The Lenovo Thinkpad X1 Fold is pretty pointless when folded up like a notebook. This position is simply to keep the display safe and carry the device around with you. You can also slide it into a bookshelf to hide it away from your annoying kids who can’t leave your stuff alone. When Folded, the device looks like a bulky book with some black jutting out of the side revealing the Intel Core i5 sticker.
As for the display, the screen features a plastic-like film over the panel which makes it possible to bend and fold the device. For those wondering how the seam looks, it is barely noticeable from a distance and is only present when you really get up close to it. Of course, the display reflection changes a bit when you fold it given the curvature of the screen. It won’t get in the way at all and the Lenovo Thinkpad X1 Fold is designed to be used in ways that you won’t see the curve anyway.
The keyboard itself is great. The buttons are fairly large and after clicking the tray onto the device, it felt natural typing and using it. The trackpad is tiny and will take some getting used to. Thankfully, the device includes BlueTooth so you can use almost any keyboard around. This makes for a great way to stand the device up like a monitor and use a larger, more practical keyboard. The keyboard can also stay on the device when you fold it closed. This provides a more snug fold compared to when you leave it out. Neater in the long run.
The stylus is also fantastic. It is great for sketching and generally getting around the OS if you don’t want to tap the screen. It has over 4,000 levels of pressure and I could title the pen to change the position for shading. The Mod Pen is especially great when using the device in its kickstand position. The leatherback folds out quite nicely and has a snappy click to it to hold the screen up. The Mod Pen can then slide into the fabric holder on the keyboard.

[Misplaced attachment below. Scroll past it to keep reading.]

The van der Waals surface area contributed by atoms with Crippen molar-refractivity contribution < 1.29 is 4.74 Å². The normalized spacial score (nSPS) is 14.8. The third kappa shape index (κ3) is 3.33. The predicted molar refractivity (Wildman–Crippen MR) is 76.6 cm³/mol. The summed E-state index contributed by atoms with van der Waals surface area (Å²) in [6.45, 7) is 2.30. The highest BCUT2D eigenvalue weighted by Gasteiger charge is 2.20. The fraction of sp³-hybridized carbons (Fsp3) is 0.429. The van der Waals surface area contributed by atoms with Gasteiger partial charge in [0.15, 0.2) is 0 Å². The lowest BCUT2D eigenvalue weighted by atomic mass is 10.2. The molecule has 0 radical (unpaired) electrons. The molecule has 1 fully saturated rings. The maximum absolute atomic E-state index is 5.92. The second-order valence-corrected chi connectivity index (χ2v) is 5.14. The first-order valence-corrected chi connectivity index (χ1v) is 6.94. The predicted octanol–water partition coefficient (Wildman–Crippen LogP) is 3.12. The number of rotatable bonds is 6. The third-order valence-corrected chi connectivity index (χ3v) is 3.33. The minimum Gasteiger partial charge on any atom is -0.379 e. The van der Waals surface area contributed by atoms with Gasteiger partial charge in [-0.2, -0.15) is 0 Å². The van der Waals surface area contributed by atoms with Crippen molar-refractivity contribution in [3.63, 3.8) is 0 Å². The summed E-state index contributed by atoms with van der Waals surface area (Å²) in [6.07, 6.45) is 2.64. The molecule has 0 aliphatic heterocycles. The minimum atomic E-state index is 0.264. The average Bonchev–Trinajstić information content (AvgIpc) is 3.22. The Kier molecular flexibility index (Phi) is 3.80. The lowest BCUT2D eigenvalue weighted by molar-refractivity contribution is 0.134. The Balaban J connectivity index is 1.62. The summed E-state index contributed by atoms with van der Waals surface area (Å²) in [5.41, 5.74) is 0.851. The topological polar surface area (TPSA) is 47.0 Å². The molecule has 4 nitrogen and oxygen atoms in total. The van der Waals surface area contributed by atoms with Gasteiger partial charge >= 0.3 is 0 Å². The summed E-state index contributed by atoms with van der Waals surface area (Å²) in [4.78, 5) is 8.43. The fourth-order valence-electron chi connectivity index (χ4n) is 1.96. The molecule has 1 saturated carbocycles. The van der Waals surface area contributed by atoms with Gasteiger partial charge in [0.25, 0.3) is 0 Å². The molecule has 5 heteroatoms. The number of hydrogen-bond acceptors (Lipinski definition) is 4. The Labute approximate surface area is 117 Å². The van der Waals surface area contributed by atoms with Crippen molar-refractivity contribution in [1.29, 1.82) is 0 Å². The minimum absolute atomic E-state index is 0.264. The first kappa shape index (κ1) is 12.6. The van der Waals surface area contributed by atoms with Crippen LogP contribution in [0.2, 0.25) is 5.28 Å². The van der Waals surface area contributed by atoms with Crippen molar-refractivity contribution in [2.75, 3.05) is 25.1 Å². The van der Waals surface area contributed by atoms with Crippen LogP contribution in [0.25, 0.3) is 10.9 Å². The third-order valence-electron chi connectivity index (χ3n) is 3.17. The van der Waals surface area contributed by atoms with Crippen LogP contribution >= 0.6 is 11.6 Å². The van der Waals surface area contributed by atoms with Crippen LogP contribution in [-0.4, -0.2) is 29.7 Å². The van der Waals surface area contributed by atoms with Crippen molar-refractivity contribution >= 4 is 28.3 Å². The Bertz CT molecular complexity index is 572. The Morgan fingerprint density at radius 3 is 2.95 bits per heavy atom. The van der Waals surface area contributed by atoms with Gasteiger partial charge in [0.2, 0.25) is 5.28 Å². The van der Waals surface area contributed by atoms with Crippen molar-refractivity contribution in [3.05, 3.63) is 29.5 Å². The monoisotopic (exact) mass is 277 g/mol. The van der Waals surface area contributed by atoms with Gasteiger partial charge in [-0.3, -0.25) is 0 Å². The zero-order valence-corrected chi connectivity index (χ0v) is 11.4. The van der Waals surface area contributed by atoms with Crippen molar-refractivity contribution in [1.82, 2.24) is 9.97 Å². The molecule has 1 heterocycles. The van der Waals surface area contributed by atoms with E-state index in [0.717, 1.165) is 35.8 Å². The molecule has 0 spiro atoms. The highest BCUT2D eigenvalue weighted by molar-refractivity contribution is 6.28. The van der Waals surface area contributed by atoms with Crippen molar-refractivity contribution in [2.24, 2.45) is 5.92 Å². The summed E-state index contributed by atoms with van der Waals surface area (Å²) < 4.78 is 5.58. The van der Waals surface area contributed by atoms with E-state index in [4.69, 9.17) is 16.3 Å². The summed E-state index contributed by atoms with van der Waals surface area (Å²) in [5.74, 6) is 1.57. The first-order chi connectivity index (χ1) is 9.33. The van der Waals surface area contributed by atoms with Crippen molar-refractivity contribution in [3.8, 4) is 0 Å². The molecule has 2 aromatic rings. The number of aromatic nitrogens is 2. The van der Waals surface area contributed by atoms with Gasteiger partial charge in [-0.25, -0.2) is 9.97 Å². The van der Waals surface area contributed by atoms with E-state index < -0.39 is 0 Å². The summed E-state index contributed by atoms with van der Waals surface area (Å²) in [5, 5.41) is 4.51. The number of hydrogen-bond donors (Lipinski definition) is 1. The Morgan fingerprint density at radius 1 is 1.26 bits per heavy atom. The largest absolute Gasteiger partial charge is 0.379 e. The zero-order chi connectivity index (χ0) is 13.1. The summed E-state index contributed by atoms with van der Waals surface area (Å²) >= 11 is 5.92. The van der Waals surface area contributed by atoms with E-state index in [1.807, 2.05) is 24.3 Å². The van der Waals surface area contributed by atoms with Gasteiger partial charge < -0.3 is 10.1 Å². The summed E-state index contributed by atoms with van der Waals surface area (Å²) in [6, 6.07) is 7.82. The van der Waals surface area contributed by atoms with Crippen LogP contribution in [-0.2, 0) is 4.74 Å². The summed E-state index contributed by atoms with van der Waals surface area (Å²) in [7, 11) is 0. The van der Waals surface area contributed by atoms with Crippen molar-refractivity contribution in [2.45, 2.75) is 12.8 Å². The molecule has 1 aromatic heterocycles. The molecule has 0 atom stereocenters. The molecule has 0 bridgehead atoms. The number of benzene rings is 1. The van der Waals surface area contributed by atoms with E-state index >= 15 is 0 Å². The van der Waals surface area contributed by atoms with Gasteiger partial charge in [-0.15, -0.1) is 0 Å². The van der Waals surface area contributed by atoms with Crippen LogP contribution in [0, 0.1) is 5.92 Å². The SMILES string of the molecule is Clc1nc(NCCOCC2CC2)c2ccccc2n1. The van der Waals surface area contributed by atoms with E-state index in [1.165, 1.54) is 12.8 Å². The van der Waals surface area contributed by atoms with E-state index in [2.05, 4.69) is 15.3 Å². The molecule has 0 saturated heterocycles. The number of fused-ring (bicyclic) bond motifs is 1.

While I get the practicality of the fewer ports, it is also an issue in the long run. There are no USB-A ports so sorry for you USB dongles. Then there’s no headphone jack either? Yes, there is no Headphone jack. I was also surprised. Lastly, the Lenovo Thinkpad X1 Fold does not include a rear-facing camera. Yet another questionable design choice.
Lenovo Thinkpad X1 Fold Performance and Usability
While the Lenovo Thinkpad X1 Fold is an innovation in design, the same can’t be said for the device’s performance. This is mostly thanks (or no thanks) to Intel’s Core i5 Lakefield SoC which is a new hybrid chip meant for mobile devices and ultra-thin laptops. This also means that the overall experience on the Lenovo Thinkpad X1 Fold is just pretty sluggish and mediocre. For example, the Geekbench 5 test I performed had a score of 617 points for single-core. This is very low. Multi-core hit 1,699. But the proof is in the testing.
In short, you can do pretty much everything basic on this device. Web browsing with multiple tabs open ran like a charm and then adding a video into the mix or even iTunes which is god awfully slow these days, performed above my expectations.